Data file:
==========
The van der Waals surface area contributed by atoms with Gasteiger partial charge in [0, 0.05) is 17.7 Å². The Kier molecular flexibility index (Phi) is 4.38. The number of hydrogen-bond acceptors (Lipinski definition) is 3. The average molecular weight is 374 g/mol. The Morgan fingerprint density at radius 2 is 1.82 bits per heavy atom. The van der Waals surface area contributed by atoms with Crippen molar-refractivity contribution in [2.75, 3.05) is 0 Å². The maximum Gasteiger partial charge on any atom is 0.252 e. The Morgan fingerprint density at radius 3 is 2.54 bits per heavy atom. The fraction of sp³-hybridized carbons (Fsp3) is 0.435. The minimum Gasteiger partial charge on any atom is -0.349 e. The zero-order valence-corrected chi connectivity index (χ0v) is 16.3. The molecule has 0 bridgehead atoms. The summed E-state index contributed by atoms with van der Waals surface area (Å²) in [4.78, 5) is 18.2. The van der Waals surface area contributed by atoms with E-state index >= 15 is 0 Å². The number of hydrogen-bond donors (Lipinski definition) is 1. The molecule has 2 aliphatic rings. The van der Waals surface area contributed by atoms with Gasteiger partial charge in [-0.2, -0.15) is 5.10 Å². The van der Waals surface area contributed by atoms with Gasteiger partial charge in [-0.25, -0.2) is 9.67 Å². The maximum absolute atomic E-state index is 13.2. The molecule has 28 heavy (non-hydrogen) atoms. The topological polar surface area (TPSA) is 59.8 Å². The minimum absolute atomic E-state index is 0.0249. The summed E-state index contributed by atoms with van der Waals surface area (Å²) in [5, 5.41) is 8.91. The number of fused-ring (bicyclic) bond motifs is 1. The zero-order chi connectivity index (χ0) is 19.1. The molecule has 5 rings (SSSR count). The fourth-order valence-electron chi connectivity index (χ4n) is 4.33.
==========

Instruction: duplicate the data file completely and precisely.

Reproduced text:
The van der Waals surface area contributed by atoms with Gasteiger partial charge in [0, 0.05) is 17.7 Å². The Kier molecular flexibility index (Phi) is 4.38. The number of hydrogen-bond acceptors (Lipinski definition) is 3. The average molecular weight is 374 g/mol. The Morgan fingerprint density at radius 2 is 1.82 bits per heavy atom. The van der Waals surface area contributed by atoms with Crippen molar-refractivity contribution in [2.75, 3.05) is 0 Å². The maximum Gasteiger partial charge on any atom is 0.252 e. The Morgan fingerprint density at radius 3 is 2.54 bits per heavy atom. The fraction of sp³-hybridized carbons (Fsp3) is 0.435. The minimum Gasteiger partial charge on any atom is -0.349 e. The zero-order valence-corrected chi connectivity index (χ0v) is 16.3. The molecule has 0 bridgehead atoms. The summed E-state index contributed by atoms with van der Waals surface area (Å²) in [4.78, 5) is 18.2. The van der Waals surface area contributed by atoms with E-state index >= 15 is 0 Å². The number of hydrogen-bond donors (Lipinski definition) is 1. The molecule has 2 aliphatic rings. The van der Waals surface area contributed by atoms with Gasteiger partial charge in [-0.2, -0.15) is 5.10 Å². The van der Waals surface area contributed by atoms with Gasteiger partial charge in [-0.25, -0.2) is 9.67 Å². The maximum absolute atomic E-state index is 13.2. The molecule has 28 heavy (non-hydrogen) atoms. The topological polar surface area (TPSA) is 59.8 Å². The minimum absolute atomic E-state index is 0.0249. The summed E-state index contributed by atoms with van der Waals surface area (Å²) in [5, 5.41) is 8.91. The number of fused-ring (bicyclic) bond motifs is 1. The zero-order chi connectivity index (χ0) is 19.1. The molecule has 5 rings (SSSR count). The fourth-order valence-electron chi connectivity index (χ4n) is 4.33.